Sophie Ward replied 10th Feb '16:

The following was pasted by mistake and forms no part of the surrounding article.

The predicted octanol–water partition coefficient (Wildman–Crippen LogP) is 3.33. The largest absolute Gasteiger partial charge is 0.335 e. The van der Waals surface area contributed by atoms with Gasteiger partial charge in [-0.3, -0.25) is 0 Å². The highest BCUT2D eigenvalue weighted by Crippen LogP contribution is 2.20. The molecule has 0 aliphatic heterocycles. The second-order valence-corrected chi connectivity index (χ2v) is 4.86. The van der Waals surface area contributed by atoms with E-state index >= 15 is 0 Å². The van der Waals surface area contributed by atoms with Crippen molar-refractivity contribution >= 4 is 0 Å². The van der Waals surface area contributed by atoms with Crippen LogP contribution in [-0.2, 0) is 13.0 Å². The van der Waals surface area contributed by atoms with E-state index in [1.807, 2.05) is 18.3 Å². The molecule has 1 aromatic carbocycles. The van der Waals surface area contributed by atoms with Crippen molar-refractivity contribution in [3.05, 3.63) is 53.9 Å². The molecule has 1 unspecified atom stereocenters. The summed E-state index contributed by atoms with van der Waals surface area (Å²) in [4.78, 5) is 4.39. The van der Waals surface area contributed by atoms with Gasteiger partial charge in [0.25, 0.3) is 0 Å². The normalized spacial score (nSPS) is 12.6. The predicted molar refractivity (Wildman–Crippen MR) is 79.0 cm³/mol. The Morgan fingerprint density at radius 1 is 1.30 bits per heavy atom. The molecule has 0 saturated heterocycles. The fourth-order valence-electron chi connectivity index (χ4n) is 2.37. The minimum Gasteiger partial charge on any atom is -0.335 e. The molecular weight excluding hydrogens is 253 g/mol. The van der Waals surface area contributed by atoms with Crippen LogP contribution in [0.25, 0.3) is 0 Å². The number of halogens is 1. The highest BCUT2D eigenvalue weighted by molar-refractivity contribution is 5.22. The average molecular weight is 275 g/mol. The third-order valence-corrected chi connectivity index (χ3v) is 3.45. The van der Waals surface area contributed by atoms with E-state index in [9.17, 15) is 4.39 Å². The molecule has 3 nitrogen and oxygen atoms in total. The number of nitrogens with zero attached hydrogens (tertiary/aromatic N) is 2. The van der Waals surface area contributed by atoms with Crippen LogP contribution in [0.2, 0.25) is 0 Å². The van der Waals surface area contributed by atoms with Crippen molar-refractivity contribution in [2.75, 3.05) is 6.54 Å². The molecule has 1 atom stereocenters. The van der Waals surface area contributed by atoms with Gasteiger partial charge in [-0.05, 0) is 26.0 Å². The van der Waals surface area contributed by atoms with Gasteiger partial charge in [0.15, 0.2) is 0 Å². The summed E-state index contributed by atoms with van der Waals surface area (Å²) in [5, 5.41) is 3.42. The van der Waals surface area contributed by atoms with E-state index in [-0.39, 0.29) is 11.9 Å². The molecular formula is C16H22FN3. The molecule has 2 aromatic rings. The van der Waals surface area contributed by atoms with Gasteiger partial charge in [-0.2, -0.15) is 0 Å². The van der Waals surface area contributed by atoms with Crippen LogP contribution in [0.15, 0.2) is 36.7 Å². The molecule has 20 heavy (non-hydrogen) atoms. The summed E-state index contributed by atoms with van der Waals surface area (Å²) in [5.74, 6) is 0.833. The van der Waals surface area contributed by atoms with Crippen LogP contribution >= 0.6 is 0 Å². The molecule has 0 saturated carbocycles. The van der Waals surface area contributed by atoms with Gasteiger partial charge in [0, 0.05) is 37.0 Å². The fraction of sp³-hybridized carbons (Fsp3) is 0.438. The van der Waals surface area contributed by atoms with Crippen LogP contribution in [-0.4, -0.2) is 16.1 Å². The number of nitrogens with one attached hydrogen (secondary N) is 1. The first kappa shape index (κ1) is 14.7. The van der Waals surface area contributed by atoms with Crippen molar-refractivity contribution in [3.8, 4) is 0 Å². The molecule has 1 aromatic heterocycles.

It seems to me that resistance to experiential learning today is similar to the resistance encountered by Dewey: policy makers cling to the idea that education is the transmission of skills for industry and knowledge for national identity formation, and have little interest in critical analysis for democratic participation. By conducting research that demonstrates the value of critical analysis, we may add to the evidence accrued by Dewey and his contemporaries. However, we are unlikely to make progress unless we are willing to challenge the neoliberal model of democratic 'participation', which positions the majority of people as the passive recipients of social policy determined by the ‘moral reasoning’ of corporations and the elites. The decoupling of progressive education from progressive politics has cut experiential learning adrift in a sea of competing pedagogical practices, and to reanimate debate about experiential learning, we must begin by reanimating debate about the nature of democracy itself.